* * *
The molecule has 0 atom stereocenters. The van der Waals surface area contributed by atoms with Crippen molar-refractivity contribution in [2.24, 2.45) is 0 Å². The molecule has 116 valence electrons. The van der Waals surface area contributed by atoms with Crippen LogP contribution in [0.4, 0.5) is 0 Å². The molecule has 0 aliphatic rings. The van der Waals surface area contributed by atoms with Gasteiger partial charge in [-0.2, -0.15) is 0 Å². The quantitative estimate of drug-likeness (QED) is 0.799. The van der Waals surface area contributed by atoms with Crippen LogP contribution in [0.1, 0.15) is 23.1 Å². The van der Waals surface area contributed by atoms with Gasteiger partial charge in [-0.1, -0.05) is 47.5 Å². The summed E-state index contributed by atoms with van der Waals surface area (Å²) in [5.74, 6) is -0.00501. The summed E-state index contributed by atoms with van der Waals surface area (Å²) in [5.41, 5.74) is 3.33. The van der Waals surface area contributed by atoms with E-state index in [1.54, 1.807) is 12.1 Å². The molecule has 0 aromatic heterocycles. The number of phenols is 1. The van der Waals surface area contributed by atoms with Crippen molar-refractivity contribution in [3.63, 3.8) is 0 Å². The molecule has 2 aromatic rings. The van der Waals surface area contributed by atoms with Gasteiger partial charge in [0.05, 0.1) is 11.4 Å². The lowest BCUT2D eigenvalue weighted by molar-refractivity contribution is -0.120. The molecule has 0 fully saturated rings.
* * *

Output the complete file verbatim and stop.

The molecule has 0 atom stereocenters. The van der Waals surface area contributed by atoms with Crippen molar-refractivity contribution in [2.24, 2.45) is 0 Å². The molecule has 116 valence electrons. The van der Waals surface area contributed by atoms with Crippen LogP contribution in [0.4, 0.5) is 0 Å². The molecule has 0 aliphatic rings. The van der Waals surface area contributed by atoms with Gasteiger partial charge in [-0.2, -0.15) is 0 Å². The quantitative estimate of drug-likeness (QED) is 0.799. The van der Waals surface area contributed by atoms with Crippen LogP contribution in [0.1, 0.15) is 23.1 Å². The van der Waals surface area contributed by atoms with Gasteiger partial charge in [-0.1, -0.05) is 47.5 Å². The summed E-state index contributed by atoms with van der Waals surface area (Å²) in [5.74, 6) is -0.00501. The summed E-state index contributed by atoms with van der Waals surface area (Å²) in [5.41, 5.74) is 3.33. The van der Waals surface area contributed by atoms with E-state index in [1.54, 1.807) is 12.1 Å². The molecule has 0 aromatic heterocycles. The number of phenols is 1. The van der Waals surface area contributed by atoms with Crippen molar-refractivity contribution in [3.63, 3.8) is 0 Å². The molecule has 2 aromatic rings. The van der Waals surface area contributed by atoms with Gasteiger partial charge in [0.05, 0.1) is 11.4 Å². The lowest BCUT2D eigenvalue weighted by molar-refractivity contribution is -0.120. The molecule has 0 fully saturated rings.